Tuesday, July 12, 2005

Passaconaway, the Once and Future Powow

While doing some random searching on Google last night, I came across an interesting article on SeacoastNH concerning (this is also a good one) Passaconaway (whom David Stewart-Smith calls the “King Arthur of New England”), the great Indian sachem of the Pennacook Indians, the great confederation of tribes that lived along the Merrimack River: “The remains of 17th century Indian Sagamon Passaconaway may be buried, not in his native New Hampshire soil, but among the archaeological collections of a European museum.” Or not.

One of my favorite poems of my own, rejected by at least four journals, concerns the great Passaconaway. So I’ll post it here (as grapez goes into summer reruns, although this poem was never posted on this blog.)

Passaconaway's Last Laugh

He hews and joins a sleigh from great white pines
that thrived in Winnesquam's deep wilderness.
Twenty wolves spring forth in tandem lines,
rising in mists above a bottomless
lagoon (unfrozen still despite the cold).
He reins them to his sled with ropes of gold,

then calls out in his native Pennacook,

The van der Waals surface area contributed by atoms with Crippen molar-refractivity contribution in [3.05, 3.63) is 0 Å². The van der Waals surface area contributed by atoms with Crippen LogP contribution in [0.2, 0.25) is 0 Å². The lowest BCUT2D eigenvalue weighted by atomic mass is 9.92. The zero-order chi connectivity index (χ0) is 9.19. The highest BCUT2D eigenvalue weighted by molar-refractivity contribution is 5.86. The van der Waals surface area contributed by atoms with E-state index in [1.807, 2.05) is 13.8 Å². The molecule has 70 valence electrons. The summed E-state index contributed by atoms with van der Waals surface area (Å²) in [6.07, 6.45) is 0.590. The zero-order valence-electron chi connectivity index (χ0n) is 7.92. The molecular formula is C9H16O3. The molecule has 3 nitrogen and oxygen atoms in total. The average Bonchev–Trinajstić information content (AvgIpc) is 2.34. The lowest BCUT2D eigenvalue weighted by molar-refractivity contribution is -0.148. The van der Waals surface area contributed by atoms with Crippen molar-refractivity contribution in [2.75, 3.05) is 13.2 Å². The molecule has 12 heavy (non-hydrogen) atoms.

and off he journeys through old hunting grounds.
Each sylvan intervale and silver brook,
all rush and redolence, all visions, sounds,
no longer raise a sacred universe
but cultivate desire, the white man's curse.

He climbs a ridgeline pass to snowy peaks,
the spirit dwelling, land of crystal smoke
and opalescence, where the Trickster speaks
with spark and wisecrack one consoling joke:
Wasichu’s appetite is unsurpassed;
he’ll eat his hat and shirt, then end bare-assed.

~Greg Perry 2003-2005


abeth said...


Anonymous said...

I love that poem, especially--

"all visions, sounds,
no longer raise a sacred universe
but cultivate desire, the white man's curse."

So true, and so sad.

aum dada said...

abet, barbara

it does mean a lot to hear some positive feedback when all this one received was rejection. the poem thanks you.